Kline expects Group III demand to grow faster than any other base stock category – at an average annual rate of more than 10 percent through 2017. Much of that growth will be driven supply push rather than by technical considerations.
With new categories like PC-11 and GF-6 in offing, use of Group III will increase in engine oil formulation, he said. HDMO, which currently uses Group II mainly, will make greater use of Group III in formulations.
To date, Group III base stocks have found little use in industrial applications. High prices and lack of technical demand have ruled them out except for select applications like compressor oils and gear oils for wind turbines.
In Klines view, the growing supply of high-performance base stocks in Middle East will partly be directed towards South Asian markets and Africa and the Middle East, after they have supplied the U.S. and European markets. New Group III supply in the Middle East will represent a challenge for Asian Group III suppliers, as it is expected that a greater portion of Asian Group III production in the future will remain in [Asia].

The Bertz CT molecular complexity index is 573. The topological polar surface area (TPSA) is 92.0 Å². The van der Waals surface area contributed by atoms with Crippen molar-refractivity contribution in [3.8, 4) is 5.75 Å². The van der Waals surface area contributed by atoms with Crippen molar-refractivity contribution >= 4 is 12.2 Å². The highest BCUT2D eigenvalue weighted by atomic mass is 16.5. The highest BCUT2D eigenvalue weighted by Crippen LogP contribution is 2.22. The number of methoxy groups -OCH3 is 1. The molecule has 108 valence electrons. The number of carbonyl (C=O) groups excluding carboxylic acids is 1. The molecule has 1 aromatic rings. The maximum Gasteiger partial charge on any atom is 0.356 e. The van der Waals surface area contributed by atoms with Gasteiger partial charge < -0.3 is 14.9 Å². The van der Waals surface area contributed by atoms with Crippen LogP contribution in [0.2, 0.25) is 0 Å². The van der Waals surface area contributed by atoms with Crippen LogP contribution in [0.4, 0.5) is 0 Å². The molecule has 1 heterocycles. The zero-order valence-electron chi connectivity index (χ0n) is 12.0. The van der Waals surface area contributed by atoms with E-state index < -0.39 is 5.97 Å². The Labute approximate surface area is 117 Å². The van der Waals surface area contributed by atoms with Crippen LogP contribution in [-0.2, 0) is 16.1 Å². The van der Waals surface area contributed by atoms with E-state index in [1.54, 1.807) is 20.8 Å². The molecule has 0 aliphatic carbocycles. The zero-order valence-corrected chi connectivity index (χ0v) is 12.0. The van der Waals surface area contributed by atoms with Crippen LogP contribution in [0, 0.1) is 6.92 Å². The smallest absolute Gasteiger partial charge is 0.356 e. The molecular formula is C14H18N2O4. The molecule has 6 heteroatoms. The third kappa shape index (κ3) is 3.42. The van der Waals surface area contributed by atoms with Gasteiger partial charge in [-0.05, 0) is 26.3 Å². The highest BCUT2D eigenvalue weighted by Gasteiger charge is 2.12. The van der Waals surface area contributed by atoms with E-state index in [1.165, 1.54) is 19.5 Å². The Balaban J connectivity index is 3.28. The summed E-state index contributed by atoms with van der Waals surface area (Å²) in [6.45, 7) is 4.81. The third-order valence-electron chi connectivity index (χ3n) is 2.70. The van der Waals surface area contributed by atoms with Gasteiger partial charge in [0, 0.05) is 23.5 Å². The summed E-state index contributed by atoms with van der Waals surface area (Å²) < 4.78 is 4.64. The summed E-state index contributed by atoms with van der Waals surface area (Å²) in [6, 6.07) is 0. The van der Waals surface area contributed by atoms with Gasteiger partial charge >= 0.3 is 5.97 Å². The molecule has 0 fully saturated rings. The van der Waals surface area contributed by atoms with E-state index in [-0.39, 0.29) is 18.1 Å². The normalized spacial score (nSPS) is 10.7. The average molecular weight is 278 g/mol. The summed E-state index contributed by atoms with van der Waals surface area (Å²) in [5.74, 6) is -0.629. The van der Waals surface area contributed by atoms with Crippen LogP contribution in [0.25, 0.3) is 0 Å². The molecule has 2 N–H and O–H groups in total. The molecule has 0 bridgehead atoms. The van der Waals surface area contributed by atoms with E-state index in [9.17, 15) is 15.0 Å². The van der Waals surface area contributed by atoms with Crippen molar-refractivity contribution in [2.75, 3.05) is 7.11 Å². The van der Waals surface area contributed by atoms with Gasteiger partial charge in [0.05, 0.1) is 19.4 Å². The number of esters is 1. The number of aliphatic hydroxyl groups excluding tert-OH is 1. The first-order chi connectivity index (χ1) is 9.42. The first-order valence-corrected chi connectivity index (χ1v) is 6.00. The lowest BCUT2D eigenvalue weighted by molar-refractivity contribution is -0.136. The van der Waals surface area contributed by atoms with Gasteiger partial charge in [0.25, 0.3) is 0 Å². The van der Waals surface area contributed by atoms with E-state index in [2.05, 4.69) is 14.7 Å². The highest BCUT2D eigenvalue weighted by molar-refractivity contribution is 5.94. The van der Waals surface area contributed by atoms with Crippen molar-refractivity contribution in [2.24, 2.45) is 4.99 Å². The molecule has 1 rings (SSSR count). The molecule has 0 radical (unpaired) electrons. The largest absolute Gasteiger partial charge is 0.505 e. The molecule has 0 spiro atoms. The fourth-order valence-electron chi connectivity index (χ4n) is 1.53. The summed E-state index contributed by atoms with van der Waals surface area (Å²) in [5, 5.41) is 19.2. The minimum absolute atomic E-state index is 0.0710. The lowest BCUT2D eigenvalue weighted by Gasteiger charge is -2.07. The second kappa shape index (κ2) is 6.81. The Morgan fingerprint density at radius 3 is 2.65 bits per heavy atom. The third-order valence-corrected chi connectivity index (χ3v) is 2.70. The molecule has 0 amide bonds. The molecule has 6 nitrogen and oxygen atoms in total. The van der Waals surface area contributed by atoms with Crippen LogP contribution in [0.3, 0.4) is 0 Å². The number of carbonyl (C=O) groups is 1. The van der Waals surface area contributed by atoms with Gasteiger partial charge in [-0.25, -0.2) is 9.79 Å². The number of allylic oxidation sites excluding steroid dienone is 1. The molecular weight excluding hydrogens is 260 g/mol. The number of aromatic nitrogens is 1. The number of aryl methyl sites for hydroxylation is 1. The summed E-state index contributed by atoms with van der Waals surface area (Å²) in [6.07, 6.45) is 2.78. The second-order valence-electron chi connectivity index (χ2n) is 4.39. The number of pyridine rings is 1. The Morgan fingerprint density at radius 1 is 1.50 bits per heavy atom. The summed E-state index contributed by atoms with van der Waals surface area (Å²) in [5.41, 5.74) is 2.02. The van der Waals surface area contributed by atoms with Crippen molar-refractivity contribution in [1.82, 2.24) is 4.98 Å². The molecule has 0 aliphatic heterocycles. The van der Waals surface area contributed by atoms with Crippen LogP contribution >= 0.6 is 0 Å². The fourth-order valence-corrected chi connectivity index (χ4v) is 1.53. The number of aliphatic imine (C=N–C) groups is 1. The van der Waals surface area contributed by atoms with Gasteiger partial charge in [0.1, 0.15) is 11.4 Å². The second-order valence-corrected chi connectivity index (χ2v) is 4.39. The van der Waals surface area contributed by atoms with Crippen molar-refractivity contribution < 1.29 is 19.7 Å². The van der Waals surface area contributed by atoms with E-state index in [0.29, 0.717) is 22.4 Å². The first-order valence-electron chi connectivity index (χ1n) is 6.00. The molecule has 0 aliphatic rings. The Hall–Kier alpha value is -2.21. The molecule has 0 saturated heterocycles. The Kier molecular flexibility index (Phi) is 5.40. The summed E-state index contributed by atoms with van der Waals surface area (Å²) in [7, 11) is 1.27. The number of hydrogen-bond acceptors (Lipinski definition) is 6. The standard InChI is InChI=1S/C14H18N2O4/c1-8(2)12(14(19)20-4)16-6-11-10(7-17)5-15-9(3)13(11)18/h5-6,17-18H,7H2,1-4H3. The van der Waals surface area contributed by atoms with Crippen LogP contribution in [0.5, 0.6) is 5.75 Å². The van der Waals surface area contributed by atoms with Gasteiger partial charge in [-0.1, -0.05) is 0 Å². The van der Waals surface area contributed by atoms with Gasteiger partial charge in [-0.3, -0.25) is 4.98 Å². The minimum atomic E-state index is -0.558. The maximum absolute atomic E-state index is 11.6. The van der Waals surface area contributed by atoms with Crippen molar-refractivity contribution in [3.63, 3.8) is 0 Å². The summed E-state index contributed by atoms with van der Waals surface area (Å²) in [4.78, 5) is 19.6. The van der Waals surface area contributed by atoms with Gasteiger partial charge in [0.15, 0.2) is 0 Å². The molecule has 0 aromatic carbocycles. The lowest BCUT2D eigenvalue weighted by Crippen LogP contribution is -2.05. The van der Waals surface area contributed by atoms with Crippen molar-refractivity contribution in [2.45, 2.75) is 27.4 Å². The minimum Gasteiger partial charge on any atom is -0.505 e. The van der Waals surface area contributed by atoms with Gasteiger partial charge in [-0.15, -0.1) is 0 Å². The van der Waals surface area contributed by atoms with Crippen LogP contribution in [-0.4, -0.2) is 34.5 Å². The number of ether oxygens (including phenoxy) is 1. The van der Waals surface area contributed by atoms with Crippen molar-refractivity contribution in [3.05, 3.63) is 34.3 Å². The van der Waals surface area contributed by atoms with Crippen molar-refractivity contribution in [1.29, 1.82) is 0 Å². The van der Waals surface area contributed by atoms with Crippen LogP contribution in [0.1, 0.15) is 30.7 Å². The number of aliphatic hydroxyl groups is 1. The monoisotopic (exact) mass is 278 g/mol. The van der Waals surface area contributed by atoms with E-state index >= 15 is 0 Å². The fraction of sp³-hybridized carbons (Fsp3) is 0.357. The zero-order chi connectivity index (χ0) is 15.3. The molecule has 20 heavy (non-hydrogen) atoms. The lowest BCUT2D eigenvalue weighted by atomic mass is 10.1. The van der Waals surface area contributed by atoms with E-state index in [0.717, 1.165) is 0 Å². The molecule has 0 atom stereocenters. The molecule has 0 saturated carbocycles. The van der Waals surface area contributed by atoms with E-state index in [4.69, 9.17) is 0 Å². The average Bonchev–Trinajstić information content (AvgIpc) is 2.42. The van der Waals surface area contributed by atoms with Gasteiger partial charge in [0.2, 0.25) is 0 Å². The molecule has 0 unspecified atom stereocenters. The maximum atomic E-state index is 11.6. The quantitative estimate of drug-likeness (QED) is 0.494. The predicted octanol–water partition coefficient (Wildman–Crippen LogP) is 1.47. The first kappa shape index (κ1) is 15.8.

Klines three reports are Global Lubricants Basestocks: Market Analysis and Assessment, Global Synthetic Lubricants Basestocks: Market Analysis and Assessment, and The Global Business Outlook for Brightstocks.